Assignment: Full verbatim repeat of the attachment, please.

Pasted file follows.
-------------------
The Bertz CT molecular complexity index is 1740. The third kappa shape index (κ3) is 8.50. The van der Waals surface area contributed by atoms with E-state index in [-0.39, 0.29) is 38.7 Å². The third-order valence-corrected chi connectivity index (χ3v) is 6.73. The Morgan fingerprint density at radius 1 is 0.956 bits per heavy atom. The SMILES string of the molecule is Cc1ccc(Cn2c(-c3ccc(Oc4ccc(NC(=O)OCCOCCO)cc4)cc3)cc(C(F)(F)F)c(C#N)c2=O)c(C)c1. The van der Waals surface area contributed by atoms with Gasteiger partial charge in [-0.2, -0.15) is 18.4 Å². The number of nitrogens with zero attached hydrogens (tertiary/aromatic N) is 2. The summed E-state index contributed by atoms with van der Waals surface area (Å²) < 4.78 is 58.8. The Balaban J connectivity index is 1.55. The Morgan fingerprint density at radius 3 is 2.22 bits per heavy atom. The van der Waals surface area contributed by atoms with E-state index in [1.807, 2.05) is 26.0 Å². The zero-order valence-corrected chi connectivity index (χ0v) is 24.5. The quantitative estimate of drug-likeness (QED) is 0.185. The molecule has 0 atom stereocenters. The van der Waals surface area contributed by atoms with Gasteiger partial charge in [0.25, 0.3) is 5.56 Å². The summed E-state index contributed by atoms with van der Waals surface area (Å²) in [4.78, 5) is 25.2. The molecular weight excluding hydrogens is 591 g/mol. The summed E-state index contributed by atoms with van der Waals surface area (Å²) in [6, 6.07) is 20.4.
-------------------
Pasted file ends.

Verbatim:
The Bertz CT molecular complexity index is 1740. The third kappa shape index (κ3) is 8.50. The van der Waals surface area contributed by atoms with E-state index in [-0.39, 0.29) is 38.7 Å². The third-order valence-corrected chi connectivity index (χ3v) is 6.73. The Morgan fingerprint density at radius 1 is 0.956 bits per heavy atom. The SMILES string of the molecule is Cc1ccc(Cn2c(-c3ccc(Oc4ccc(NC(=O)OCCOCCO)cc4)cc3)cc(C(F)(F)F)c(C#N)c2=O)c(C)c1. The van der Waals surface area contributed by atoms with Gasteiger partial charge in [-0.2, -0.15) is 18.4 Å². The number of nitrogens with zero attached hydrogens (tertiary/aromatic N) is 2. The summed E-state index contributed by atoms with van der Waals surface area (Å²) < 4.78 is 58.8. The Balaban J connectivity index is 1.55. The Morgan fingerprint density at radius 3 is 2.22 bits per heavy atom. The van der Waals surface area contributed by atoms with E-state index in [1.807, 2.05) is 26.0 Å². The zero-order valence-corrected chi connectivity index (χ0v) is 24.5. The quantitative estimate of drug-likeness (QED) is 0.185. The molecule has 0 atom stereocenters. The van der Waals surface area contributed by atoms with Gasteiger partial charge in [0.25, 0.3) is 5.56 Å². The summed E-state index contributed by atoms with van der Waals surface area (Å²) in [4.78, 5) is 25.2. The molecular weight excluding hydrogens is 591 g/mol. The summed E-state index contributed by atoms with van der Waals surface area (Å²) in [6, 6.07) is 20.4.